To understand environmental influences in blood-fed mosquito captures, we used generalized linear models (GLMs) for a proportion response using a binomial family (or quasibinomial in case of overdispersion) and a logit link, with a backwards elimination process to find minimal adequate models. Mosquito data were consolidated per week, and weather data were averaged for the week before collection. Models were constructed for each sampling separately including weather and landscape variables, and for the overall mosquito collection using weather variables. Regional and local temperature data were expected to be strongly correlated, so the one producing the best model fit was used. All tests were done with the R software, and for the models the MASS package was used [46].

Results

Excluding males and mosquitoes with damaged abdomens, the number of blood-fed mosquitoes captured (and percentage of all female mosquitoes caught) in Chester Zoo was 213 (3.5%) in 2017, 245 (9.7%) in 2018, and 107 (4.1%) in 2019. We caught 75 (7.2%) in Flamingo Land in 2017. In total, we caught 640 blood-fed mosquitoes (5.2%) (Table 1). Most blood-fed mosquitoes in both sites were Culex pipiens (n = 497) and Culiseta annulata (n = 81), although we also captured one Anopheles claviger and four An. maculipennis s.l. in 2018 and three An. maculipennis s.l. in 2019. Fifty-five mosquitoes were damaged and unable to be identified to species level. PCR testing confirmed that all engorged Culex spp. mosquitoes were Cx. pipiens and all of those which fed on humans were Cx. pipiens biotype pipiens. Other species captured included Aedes annulipes, Ae. vexans, Ae. detritus, An. plumbeus, An. claviger, Cs. morsitans, and Cx. torrentium, although these mosquitoes were not blood-fed and were captured in low numbers.

Table 1 Blood-fed mosquitoes captured and testing results per sampling

Methods assessment

Proportions of blood-fed mosquitoes were compared by traps excluding females with abdominal damage and using only the 1-day collections in the case of the BG-Mosquitaire traps. There were no significant differences either in Chester Zoo in 2017 (X2 = 0.047, df = 1, P = 0.829) or 2018 (X2 = 1.373, df = 1, P = 0.241), or Flamingo Land (X2 = 2.688, df = 1, P = 0.101). Nonetheless, we observed a significant difference comparing all methods used in 2019 (Fisher’s exact test, P < 0.001): a higher proportion of blood-fed mosquitoes were captured in resting traps and by aspiration than by BG-Mosquitaire traps or CDC-gravid traps. The success of PCR amplification per sampling varied from 21.5 to 44.6% and was 31.9% overall. From these samples, the sequencing success varied from 63.3 to 86.9%, being 77.9% overall (Table 1).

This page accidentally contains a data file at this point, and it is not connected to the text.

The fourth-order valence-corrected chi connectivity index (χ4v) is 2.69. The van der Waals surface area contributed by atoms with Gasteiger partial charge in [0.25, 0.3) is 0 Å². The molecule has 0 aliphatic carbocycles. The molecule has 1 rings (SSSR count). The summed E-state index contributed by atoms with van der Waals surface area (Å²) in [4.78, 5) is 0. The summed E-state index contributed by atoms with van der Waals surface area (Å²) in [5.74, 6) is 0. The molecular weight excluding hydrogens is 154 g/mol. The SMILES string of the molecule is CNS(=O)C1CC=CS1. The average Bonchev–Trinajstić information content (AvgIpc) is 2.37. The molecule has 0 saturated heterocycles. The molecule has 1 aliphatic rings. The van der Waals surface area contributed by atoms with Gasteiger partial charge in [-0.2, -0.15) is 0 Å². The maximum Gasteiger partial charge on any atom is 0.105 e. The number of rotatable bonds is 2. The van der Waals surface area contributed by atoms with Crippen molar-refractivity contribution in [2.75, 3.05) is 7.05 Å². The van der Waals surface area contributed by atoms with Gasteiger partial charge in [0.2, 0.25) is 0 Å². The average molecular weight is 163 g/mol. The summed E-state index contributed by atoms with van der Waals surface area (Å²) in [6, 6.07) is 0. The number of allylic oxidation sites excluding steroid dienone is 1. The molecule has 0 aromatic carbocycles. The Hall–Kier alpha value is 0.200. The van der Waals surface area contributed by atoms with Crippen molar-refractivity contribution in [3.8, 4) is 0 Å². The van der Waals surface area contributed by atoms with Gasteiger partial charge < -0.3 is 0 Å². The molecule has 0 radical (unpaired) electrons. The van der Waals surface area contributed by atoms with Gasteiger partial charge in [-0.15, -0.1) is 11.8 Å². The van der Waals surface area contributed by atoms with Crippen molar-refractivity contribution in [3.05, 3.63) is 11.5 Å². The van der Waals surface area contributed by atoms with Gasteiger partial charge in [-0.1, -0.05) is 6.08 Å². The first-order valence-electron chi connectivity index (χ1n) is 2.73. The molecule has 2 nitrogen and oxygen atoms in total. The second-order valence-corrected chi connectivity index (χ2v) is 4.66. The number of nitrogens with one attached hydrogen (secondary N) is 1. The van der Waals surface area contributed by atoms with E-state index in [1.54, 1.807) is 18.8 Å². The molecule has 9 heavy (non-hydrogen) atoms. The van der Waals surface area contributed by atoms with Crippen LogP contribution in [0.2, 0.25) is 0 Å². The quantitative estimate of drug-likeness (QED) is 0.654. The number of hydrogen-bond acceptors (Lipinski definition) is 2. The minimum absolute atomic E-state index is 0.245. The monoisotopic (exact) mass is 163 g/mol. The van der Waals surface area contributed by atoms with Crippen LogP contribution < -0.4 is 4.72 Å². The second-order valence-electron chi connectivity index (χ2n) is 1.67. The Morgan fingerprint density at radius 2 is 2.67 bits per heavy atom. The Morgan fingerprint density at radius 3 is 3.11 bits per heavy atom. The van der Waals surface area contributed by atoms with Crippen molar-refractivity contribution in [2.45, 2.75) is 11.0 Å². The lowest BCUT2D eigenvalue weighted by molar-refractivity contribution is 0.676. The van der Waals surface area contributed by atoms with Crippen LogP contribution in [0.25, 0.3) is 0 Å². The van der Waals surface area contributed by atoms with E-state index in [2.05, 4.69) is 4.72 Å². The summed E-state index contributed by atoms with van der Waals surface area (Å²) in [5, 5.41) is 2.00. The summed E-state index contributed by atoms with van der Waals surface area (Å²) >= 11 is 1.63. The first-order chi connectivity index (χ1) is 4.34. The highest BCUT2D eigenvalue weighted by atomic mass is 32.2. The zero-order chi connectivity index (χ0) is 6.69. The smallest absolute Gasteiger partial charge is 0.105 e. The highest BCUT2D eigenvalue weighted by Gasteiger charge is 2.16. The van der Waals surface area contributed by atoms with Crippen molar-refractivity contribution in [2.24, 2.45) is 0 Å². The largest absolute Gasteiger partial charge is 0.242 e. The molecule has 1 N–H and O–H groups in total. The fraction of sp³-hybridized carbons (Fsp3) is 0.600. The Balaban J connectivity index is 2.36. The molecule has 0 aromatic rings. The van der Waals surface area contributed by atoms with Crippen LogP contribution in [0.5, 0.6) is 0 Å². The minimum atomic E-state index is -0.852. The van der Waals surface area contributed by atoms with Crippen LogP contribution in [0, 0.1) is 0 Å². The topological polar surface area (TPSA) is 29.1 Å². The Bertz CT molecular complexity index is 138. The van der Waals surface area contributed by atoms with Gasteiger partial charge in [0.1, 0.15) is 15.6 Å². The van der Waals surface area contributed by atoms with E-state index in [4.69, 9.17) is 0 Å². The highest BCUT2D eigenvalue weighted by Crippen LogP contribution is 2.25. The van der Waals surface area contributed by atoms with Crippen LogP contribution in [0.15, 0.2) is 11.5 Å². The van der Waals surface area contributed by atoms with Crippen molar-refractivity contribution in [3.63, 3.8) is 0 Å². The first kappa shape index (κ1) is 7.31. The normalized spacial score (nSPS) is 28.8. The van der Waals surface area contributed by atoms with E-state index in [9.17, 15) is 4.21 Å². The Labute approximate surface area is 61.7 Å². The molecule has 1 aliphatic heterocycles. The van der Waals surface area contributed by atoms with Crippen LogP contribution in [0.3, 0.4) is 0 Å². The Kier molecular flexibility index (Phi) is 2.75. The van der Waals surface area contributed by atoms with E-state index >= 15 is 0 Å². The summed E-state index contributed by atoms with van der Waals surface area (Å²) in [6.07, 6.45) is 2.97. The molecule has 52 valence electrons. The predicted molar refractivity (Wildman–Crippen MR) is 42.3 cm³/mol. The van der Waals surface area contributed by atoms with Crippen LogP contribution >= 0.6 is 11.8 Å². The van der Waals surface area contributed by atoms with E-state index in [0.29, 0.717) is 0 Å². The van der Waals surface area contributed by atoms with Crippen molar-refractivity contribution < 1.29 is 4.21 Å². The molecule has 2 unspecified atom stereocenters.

Host patterns

The vertebrate hosts were identified from 159 blood-fed mosquitoes and were grouped as birds (n = 74), non-human mammals (n = 20), and humans (n = 71). Two different hosts were identified from the same mosquito in six occasions which were counted as a choice for both hosts (Table 1). The most common species of free wild birds were passerine residents, Eurasian jackdaw (Corvus monedula) (n = 11), Eurasian magpie (Pica pica) (n = 9), and Eurasian blackbird (Turdus merula) (n = 8), although Mallard (Anas platyrhynchos), another resident (order Anseriformes), was also common (n = 7). From the five species of zoo birds identified, the Schalow’s turaco (Tauraco schalowi) (n = 5), Humboldt penguin (Spheniscus humboldti) (n = 4), and Javan green magpie (Cissa thalassina) (n = 2) were more frequently identified. The zoo non-human mammals most often found were the Bactrian camel (Camelus bactrianus) (n = 6), Eld’s deer (Rucervus eldii thamin) (n = 3), scimitar-horned oryx (Oryx dammah) (n = 2), and capybara (Hydrochoerus hydrochaeris) (n = 2).